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3 CBT Psychology Techniques to Change Bad Habits

changing bad habits

Bhoomika GhaghadaAdapt,,,,

We all know how bad habits can be hard to shake and good ones take time to stick. You want to start working out, but you just can’t find the time. You want to stop smoking, but you feel pangs of anxiety the day you start.

Cognitive Behavioral Therapy works on re-structuring your thoughts and helping you re-evaluate your feelings, thoughts and priorities, either in real-time or in retrospect. In my personal experience, it brings clarity to reveal errors in thinking and sets fact apart from fiction.

Remember: It’s not a quick fix solution and you may need guidance from a therapist in serious cases.

Here are some effective Cognitive-Behavioral Techniques to re-train your brain to knock those bad habits once and for all [They’re Pavlovian and basic in nature, but very effective]:

1. Flick a rubber band when you catch yourself being demotivated & critical

Wear a rubber band around your wrist and when you catch yourself in a negative spiral or bang in the middle of anxiety, lightly flick the band. Recognizing these moments and coming back to the present keeps you from getting caught up in the storyline in your head.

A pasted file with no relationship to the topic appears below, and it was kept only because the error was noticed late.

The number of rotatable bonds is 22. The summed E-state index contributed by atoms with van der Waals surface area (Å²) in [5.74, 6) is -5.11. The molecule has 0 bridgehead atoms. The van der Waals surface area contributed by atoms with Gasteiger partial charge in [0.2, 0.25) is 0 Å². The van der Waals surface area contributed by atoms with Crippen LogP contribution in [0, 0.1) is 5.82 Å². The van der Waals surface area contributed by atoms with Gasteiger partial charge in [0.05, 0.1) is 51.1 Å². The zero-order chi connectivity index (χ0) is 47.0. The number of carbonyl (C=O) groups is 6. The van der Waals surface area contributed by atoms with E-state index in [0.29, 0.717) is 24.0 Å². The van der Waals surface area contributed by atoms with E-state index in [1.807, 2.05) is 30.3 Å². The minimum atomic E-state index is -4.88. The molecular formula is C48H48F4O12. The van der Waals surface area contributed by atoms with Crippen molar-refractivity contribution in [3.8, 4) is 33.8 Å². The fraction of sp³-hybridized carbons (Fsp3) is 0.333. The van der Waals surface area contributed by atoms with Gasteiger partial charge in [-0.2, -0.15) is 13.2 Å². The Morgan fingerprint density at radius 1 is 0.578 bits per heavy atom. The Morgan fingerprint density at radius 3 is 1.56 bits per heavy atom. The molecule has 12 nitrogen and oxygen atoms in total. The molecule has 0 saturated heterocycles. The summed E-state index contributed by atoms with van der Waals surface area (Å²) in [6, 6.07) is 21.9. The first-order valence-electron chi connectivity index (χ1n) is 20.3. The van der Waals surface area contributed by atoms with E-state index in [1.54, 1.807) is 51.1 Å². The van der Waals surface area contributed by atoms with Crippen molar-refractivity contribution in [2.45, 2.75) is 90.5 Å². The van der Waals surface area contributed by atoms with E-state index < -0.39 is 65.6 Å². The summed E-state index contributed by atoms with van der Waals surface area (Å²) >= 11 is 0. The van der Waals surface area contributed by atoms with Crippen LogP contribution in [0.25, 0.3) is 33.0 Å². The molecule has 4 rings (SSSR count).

Gradually, you won’t need the band to be mindful when you start believing everything you think.

2. Tap your forehead to stop overeating

They did a study where they induced participants with cravings for their favorite foods. Tapping their forehead seemed to neutralize the craving more than other distractions.

I’ve tried this myself. The moment you tap your forehead, check in with how full you are and look at the bigger picture, you can resist more easily.

Try it yourself.

3. Rewind and play thoughts to overcome mild depression or addictive habits

A common practice among therapists is to recommend patients keep thought logs. That doesn’t mean you have to write down every thought you have, but if there is a nagging worry or a repetitive thought in your mind that bothers you, write it down.

Then counter and simply examine that thought on paper. So, if you’re thinking ‘She didn’t speak to me because she thinks I’m annoying,’ you can pause and reflect on other reasons she didn’t speak to you.

Challenging your assumptions can help you reveal the lies you tell yourself. This is especially helpful if you’re hard on yourself or of an anxious disposition.